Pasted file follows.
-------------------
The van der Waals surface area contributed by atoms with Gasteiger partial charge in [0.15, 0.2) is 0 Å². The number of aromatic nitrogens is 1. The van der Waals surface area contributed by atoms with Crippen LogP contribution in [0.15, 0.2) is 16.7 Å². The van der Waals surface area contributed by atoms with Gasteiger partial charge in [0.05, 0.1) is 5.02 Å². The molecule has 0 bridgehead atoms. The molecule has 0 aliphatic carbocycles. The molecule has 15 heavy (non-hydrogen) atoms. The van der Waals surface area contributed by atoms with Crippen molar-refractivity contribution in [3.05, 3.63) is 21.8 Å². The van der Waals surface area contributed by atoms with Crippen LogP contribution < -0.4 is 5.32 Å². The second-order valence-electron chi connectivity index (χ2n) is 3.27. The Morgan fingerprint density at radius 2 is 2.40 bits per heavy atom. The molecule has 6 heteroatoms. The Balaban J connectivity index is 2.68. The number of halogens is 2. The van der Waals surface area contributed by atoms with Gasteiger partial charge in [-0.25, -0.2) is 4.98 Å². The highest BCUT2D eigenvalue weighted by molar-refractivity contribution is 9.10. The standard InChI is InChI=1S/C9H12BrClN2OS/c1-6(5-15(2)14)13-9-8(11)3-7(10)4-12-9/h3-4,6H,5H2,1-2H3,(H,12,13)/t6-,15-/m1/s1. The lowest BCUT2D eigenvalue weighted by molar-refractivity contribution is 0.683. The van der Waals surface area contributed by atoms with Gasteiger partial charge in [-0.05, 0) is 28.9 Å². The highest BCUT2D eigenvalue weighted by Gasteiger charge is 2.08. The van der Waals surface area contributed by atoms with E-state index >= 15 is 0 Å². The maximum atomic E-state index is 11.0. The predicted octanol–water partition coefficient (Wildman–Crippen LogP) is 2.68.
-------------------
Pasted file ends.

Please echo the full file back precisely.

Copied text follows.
The van der Waals surface area contributed by atoms with Gasteiger partial charge in [0.15, 0.2) is 0 Å². The number of aromatic nitrogens is 1. The van der Waals surface area contributed by atoms with Crippen LogP contribution in [0.15, 0.2) is 16.7 Å². The van der Waals surface area contributed by atoms with Gasteiger partial charge in [0.05, 0.1) is 5.02 Å². The molecule has 0 bridgehead atoms. The molecule has 0 aliphatic carbocycles. The molecule has 15 heavy (non-hydrogen) atoms. The van der Waals surface area contributed by atoms with Crippen molar-refractivity contribution in [3.05, 3.63) is 21.8 Å². The van der Waals surface area contributed by atoms with Crippen LogP contribution < -0.4 is 5.32 Å². The second-order valence-electron chi connectivity index (χ2n) is 3.27. The Morgan fingerprint density at radius 2 is 2.40 bits per heavy atom. The molecule has 6 heteroatoms. The Balaban J connectivity index is 2.68. The number of halogens is 2. The van der Waals surface area contributed by atoms with Gasteiger partial charge in [-0.25, -0.2) is 4.98 Å². The highest BCUT2D eigenvalue weighted by molar-refractivity contribution is 9.10. The standard InChI is InChI=1S/C9H12BrClN2OS/c1-6(5-15(2)14)13-9-8(11)3-7(10)4-12-9/h3-4,6H,5H2,1-2H3,(H,12,13)/t6-,15-/m1/s1. The lowest BCUT2D eigenvalue weighted by molar-refractivity contribution is 0.683. The van der Waals surface area contributed by atoms with Gasteiger partial charge in [-0.05, 0) is 28.9 Å². The highest BCUT2D eigenvalue weighted by Gasteiger charge is 2.08. The van der Waals surface area contributed by atoms with E-state index >= 15 is 0 Å². The maximum atomic E-state index is 11.0. The predicted octanol–water partition coefficient (Wildman–Crippen LogP) is 2.68.